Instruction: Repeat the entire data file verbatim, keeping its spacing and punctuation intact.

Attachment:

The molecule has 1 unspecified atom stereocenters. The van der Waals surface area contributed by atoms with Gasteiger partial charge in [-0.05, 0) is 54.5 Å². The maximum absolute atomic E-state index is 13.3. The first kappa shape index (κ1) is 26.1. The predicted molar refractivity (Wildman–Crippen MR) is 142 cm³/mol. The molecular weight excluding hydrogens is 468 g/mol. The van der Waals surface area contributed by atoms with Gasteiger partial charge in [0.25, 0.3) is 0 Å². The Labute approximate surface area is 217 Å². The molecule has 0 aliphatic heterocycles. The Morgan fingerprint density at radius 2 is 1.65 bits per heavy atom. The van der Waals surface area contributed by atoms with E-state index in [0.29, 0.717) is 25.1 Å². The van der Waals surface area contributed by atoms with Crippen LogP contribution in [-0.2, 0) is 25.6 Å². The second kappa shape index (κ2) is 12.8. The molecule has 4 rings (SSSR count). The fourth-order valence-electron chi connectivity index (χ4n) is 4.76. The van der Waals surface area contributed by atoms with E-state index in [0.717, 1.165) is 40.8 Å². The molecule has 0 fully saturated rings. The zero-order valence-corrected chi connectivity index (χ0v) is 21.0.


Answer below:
The molecule has 1 unspecified atom stereocenters. The van der Waals surface area contributed by atoms with Gasteiger partial charge in [-0.05, 0) is 54.5 Å². The maximum absolute atomic E-state index is 13.3. The first kappa shape index (κ1) is 26.1. The predicted molar refractivity (Wildman–Crippen MR) is 142 cm³/mol. The molecular weight excluding hydrogens is 468 g/mol. The van der Waals surface area contributed by atoms with Gasteiger partial charge in [0.25, 0.3) is 0 Å². The Labute approximate surface area is 217 Å². The molecule has 0 aliphatic heterocycles. The Morgan fingerprint density at radius 2 is 1.65 bits per heavy atom. The van der Waals surface area contributed by atoms with E-state index in [0.29, 0.717) is 25.1 Å². The van der Waals surface area contributed by atoms with Crippen LogP contribution in [-0.2, 0) is 25.6 Å². The second kappa shape index (κ2) is 12.8. The molecule has 4 rings (SSSR count). The fourth-order valence-electron chi connectivity index (χ4n) is 4.76. The van der Waals surface area contributed by atoms with E-state index in [0.717, 1.165) is 40.8 Å². The molecule has 0 fully saturated rings. The zero-order valence-corrected chi connectivity index (χ0v) is 21.0.